Muscle builders do it. Obstetricians and Gynaecologists do it. Some seventeen-year-old drivers do it too. What is ‘it’?
Maintain a training log book.
A training log book is used to record informal training and operational experience obtained in situ (the workplace, on the road, etc). This training/experience usually comes after the person has received formal training from a qualified instructor, or RTO, and knows the basics of what they are doing.
The benefits of using a training log book include:
- experience is gained under a range of conditions and over a period of time
- training is on a one-on-one basis
- the trainee has a mentor who can react to their specific needs and learning style to ensure training is effective
- ongoing informal assessment and feedback is given to the trainee
- trainee and supervisor are both held accountable for conducting the training and the training outcomes.
The training log book can be used for any type of training and it doesn’t have to be a book. It can be a loose sheet of paper or an electronic record, as long as it can be saved, retrieved and reused, is easy to use, and includes the following details:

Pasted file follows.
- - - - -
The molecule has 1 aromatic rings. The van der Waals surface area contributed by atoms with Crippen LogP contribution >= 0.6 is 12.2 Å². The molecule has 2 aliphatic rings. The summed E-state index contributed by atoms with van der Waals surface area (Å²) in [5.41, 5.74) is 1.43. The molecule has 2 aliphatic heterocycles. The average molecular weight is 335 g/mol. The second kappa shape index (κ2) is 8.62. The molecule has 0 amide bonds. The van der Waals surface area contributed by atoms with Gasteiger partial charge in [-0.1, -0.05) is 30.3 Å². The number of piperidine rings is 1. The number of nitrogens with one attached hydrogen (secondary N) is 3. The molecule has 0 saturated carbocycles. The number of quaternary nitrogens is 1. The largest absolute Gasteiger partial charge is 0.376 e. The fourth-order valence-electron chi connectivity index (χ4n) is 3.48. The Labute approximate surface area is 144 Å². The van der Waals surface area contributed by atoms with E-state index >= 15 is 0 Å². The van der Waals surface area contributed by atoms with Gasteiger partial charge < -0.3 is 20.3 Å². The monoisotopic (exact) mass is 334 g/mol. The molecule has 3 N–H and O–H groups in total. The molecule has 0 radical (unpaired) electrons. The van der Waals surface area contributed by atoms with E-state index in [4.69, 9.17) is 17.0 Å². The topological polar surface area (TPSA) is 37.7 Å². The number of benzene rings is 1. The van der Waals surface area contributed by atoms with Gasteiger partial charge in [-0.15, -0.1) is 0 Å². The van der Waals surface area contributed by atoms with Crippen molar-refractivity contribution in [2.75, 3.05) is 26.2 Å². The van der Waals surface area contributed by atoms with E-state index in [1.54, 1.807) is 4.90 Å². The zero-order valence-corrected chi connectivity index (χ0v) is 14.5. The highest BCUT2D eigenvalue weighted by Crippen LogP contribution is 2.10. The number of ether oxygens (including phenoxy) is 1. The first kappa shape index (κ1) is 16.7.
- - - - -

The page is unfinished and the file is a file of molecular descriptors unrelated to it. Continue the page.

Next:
- trainee’s name and contact details
- employer/workplace name and address (if applicable)
- the type and scope of work/task performed by the trainee
- the date on which the work/task was performed
- the type of equipment used or operated
- the name and contact details of the person supervising the work/task
- signature of supervisor.
The information recorded in the log book can be used:
- to help determine if a trainee is ready for further assessment or work placement
- to meet legal requirements in some industries and training situations
- as evidence of training and experience in an investigation or legal proceeding.
There are many training log books out there. You just have to find the one that suits the trainee, the task, and the organisation. It should also be relatively inexpensive, simple to use and allow accurate entry of valid, reliable and relevant information.
Check out Pertrain’s Training Log Book to see if it can help to make your training easier and your workplace safer.
Organisation for Economic co-operation and Development, Young Drivers: The Road to Safety, 2006, http://www.internationaltransportforum.org/jtrc/safety/YDpolicyBrief.pdf
Queensland Department of Education and Industrial Relations, Log Book, 2012, http://www.deir.qld.gov.au/workplace/licensingregistrations/training/plans/logbook/index.htm#.UvrHN0KSznw